infants were fed on breast-milk, and that during later In the section of medicine an interesting discussion on childhood they abundantly fed bone-making the treatment of sleeplessness was opened by Sir Lauder material. Eggs and oil, fish, fresh vegetables, and fruit Brunton. Many of the speakers dwelt on the importance entered largely into their diet. Yet the Jews had not been of indigestion and of high arterial tension in inducing taught to safeguard their pregnant wives and to nourish sleeplessness, and Dr. Collier (Oxford) considered that their growing children by the instructors in the modern much of the present day insomnia might be referred to and costly State education which they were told at Oxford over-education, especially in preparing for scholarships, the was to be at the root of everything. successful competitors often suffering after the age of nine- Prof. R. J. Anderson (Queen's College, Galway) reteen years from nervous failure and insomnia. He thought marked that he thought it would be a most important that the occasional employment of narcotics was of value thing to secure a complete anthropometric survey of the in breaking a vicious circle before the habit of sleeplessness whole of the British Isles. He doubted if improper food was established.
was the chief cause of physical deterioration, because, in his In the section of State medicine an important discussion! opinion, food had of late years greatly improved in quality,
Mr. W. D. Spanton (Leeds) considered that the most Sir John Eliot, of Bon Porto, Cavalaire, formerly meteorprominent causes of physical degeneration were-efforts to ological reporter to the Government of India, secretary. rear premature and diseased infants, absurd educational It was resolved to add the names of MM, Max Woll, high pressure, cigarette smoking in the younger gener- Scheiner, Julius, and Wolfer to the commission if they ation, and late hours at night; in fact, the love of pleasure, should be willing to serve. and ergophobia in all classes of society. He considered At the next meeting the name of Sir Arthur Rücker was that there was too much cheap philanthropy, that life added to the commission. was made too easy for the young poor, and that by The following question was considered : modern educational methods proper parental discipline was " (1) The selection of (a) meteorological, and (b) mag. rendered almost impossible.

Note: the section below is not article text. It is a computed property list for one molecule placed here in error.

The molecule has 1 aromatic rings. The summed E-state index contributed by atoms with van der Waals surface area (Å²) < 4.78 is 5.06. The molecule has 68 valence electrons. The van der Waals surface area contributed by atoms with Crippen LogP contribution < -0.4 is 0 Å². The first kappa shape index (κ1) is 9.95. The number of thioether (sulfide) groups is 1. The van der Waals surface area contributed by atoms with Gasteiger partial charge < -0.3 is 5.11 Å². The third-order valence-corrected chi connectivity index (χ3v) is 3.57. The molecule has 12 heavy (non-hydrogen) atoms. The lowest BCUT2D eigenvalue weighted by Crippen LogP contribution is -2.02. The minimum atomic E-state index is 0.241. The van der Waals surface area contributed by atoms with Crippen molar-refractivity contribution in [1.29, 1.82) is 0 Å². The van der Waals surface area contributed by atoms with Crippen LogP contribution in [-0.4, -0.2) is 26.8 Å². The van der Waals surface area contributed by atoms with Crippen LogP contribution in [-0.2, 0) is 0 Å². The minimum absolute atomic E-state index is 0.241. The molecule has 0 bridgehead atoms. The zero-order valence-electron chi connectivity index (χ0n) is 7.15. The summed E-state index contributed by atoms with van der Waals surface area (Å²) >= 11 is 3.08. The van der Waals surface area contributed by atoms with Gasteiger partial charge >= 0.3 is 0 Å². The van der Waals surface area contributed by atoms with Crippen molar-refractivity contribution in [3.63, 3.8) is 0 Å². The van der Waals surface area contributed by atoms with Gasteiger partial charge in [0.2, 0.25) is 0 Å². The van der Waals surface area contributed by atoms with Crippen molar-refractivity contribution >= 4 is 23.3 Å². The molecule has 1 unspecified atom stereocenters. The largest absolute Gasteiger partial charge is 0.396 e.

netic elements, which should be collated for the purpose Mrs. F. M. Dickinson Berry (London) said that in of comparison with solar observations, and the form in her opinion children in London schools were not underfed which the observations might be presented with the greatest so much as improperly fed, and that they preferred to eat advantage for the purposes of comparison. The prepar. bread and pickles, dried fish, &c., and had to be forced ation of a list of meteorological and magnetic observatories to eat a proper dinner. She quite endorsed Mr. Hall's which should be asked to contribute observations for the remarks about Jewish children.
purpose. In the section of pathology, a discussion on the relation- It was resolved ship of heredity to disease was opened by the president, (1) That, in the first instance, for the purpose of com. Dr. Mott (London), in an interesting and suggestive paper. parison with solar phenomena, the meteorological observHe exhibited charts of hereditary hæmophilia and ataxy ations to be considered should be monthly means of with statistics of longevity, presenility, psychoses, and pressure, rainfall and temperature (including maximum neuroses bearing on these and other diseases.
temperature and minimum temperature). Mr. Charles Bond contributed a paper on
(2) That the members of the commission be requested lation and disease, with special reference to deaf-mutism. to communicate to the secretary a short report on the While deaf-mutism occurs almost equally in males and data available in their respective countries, and the number females, in any given family the incidence is almost limited